The city has been affected by phenomena related mainly to pollution caused by bad odors. One of the most recognized cases relates to the expansion of a liming and wastewater treatment plant, belonging to the Essbio company, through its Biodiversa subdivision.[11][12] This produced a social movement, led in large part by the Municipality of Cabrero, which was destined to end the project, which was known as "No + caca" (chilean spanish for "We don't want more poop"), which included marches to the regional capital, Concepción, to demonstrate the discontent of the population of the commune.[13] Monte Águila would be affected because this plant, located 3.5 kilometers (2.7 miles) from the city of Cabrero, since it is located near the southern part of the Membrillar sector of the city.[11] Despite the demands, the National Environmental Assessment Service rejected 11 claims made by the Municipality of Cabrero, this happened so, because, in the words of Fabiola Palma, who was then head of the environment of the municipality of Cabrero: "the entity mayor may not make formal claims, since it is part of the public bodies that must rule before environmental requirements", this left the neighbors without a concrete solution and pending an action against the lawyer Paula Villegas in the National Service Environmental Assessment (SEA, spanish for Servicio Nacional de Evaluación Ambiental) of the Bío-Bío Region. The project received formal support from the Director of the SEA and six Regional Ministerial Secretaries or Seremis, while 2 Seremis and the regional mayor of that time Jorge Ulloa voted against it.[14]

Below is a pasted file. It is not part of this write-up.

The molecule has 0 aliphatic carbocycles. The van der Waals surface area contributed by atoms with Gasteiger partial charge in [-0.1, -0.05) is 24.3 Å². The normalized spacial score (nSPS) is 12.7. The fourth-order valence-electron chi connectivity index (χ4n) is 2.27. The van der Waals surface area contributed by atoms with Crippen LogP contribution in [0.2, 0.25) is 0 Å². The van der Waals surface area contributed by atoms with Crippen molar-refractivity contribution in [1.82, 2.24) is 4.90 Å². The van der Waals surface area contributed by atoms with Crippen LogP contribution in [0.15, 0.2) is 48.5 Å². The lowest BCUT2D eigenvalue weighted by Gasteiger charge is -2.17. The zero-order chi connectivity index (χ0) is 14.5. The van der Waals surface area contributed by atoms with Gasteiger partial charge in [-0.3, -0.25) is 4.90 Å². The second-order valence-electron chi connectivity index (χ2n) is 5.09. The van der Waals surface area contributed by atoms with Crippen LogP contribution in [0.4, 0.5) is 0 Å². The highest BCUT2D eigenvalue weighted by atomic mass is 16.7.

Politic and government[edit]

Municality of Cabrero.


In Chile, the commune is the smallest territorial subdivision, however, Monte Águila is not a commune, so it is subordinated to one, in this case, to the commune of Cabrero. Being part of Cabrero, they have the right to vote as citizens of the commune to choose their municipal authorities (1 mayor and 6 councilors), which are elected every four years. Since 2012, the mayor of Cabrero is Mario Gierke Quevedo.[15][16]

Historical evolution[edit]

Until 1974, Chile is subdivided into provinces, departments, subdelegations and districts.[17] During that time, Monte Águila belonged to the subdelegation of Yumbel.[3] With the new administrative division, imposed by the dictatorial regime of Augusto Pinochet, Monte Águila remained as a suunity within the commune of Cabrero, being governed by a designated mayor until 1992, when at the end of the Military Dictatorship a municipal election was called. In 1992, when at the end of the military regime, the first mayor to return to democracy Hasan Sabag Castillo (DC), who was in office until 2012, was called to municipal elections.[18]

City symbols[edit]

Poster in one of the entrances of the city, alluding to the independence desire. This in Spanish says "We long to be a commune".